Icelandic Horse Connection

Ground Driving Your Icelandic Horse

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Learn the Ropes of Ground Driving
By Robyn Hood IceFarm

You can safely teach your horse the building blocks of training before you ever place your toe in the stirrup.

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  • STEP FOUR: Walk the horse forward and allow the single line to touch the hindquarters and move down the leg. To teach the horse to override the flight instinct when something gets around his lower leg, slide the rope down the leg and when it touches just below the hock, ask the horse to stop. Then reward your horse with a stroke from the wand and perhaps a small bite of grain.

    If your horse is unsure about the driving lines, a bit of grain will also encourage him to relax and breathe. Use a flat feed pan or a Frisbee with just a handful or two of grain spread around the pan. This way the horse has to feel around for the grain rather than just diving into a bucket and thinking only about the food.

    After a couple of times of being asked to halt when the line gets below the hock, your horse should begin to slow down whenever the line goes below the hock. This is a lesson in safety; should your horse ever become ensnared in wire or brush, he is much more likely to stop and think instead of acting instinctively in flight. At this point, if your horse is afraid of the line, have the person at the head stop the horse. Then (assuming you are controlling the driving line), come up the line toward the horse's head with the grain.

    If your horse is at all nervous about the lines,
    you can dispel some of his anxiety by walking
    up from behind and giving him a bite of grain.
    Or go back a step, taking the line off the halter
    and tying it around the neck as you do in neckline driving.

  • STEP FIVE: Invite the horse to turn his head and reach back to eat the grain. When a horse is afraid he will often stiffen his neck and become rigid rather than bend his neck and look back with- out moving his hindquarters. Walk the horse for- ward and stop several times. Walk up from both sides to be sure the horse can turn his head back in both directions. Take him into the labyrinth and star poles to help him relax and focus as you go through these steps.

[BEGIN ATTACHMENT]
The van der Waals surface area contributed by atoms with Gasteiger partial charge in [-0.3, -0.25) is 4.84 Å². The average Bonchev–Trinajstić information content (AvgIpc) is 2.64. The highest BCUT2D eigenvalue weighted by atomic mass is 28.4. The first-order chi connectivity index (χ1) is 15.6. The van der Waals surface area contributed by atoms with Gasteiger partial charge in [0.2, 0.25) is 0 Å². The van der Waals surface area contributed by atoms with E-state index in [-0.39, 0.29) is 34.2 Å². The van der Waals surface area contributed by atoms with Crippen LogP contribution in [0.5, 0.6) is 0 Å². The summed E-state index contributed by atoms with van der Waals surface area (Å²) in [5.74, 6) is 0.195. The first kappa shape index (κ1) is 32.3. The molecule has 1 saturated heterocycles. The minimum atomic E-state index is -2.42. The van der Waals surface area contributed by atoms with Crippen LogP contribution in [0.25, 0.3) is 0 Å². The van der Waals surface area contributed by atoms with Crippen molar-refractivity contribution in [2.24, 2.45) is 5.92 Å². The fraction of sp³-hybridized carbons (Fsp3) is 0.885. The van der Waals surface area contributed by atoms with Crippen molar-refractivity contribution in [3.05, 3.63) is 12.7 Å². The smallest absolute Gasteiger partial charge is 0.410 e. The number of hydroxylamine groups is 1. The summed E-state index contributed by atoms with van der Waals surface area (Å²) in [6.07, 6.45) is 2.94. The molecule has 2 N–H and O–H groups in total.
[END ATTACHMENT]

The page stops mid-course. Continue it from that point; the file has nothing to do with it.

Cross the single line over the horse's back
    so that it rests on the off side.
    Then stroke the horse's hindquarters
    and leg with the rope. Continue the lesson
    by walking the horse through the obstacles.
    Add the second line and cross it over the horse's back.

  • STEP SIX: Take your single line and cross it over the back to let it touch the horse on the opposite side. If your horse is nervous when the line is on the right, have your handler move over to this side of the horse (rethreading the chain through the opposite side of the hatter rings first). It is always safest for both people to be on the same side. Even if your horse does not seem to be afraid from the left side, it is worthwhile to take a few minutes to see how he reacts to the right side. Some horses are perfectly quiet with the line on the left side and become terrified when it goes over to the right side. Lead the horse through a few pole exercises before proceeding to the next step.

    Now uncross the driving lines.
    You can now give the signals to turn and stop
    from your driving position behind the horse.
    It is important for you to communicate clearly
    with your helper at the horse's head;
    this also is the most challenging part of the exercises.

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by Robyn Hood, IceFarm, from TTEAM Up With Your Horse (now TTEAM Connections), copyright 2001 (printed here with permission).

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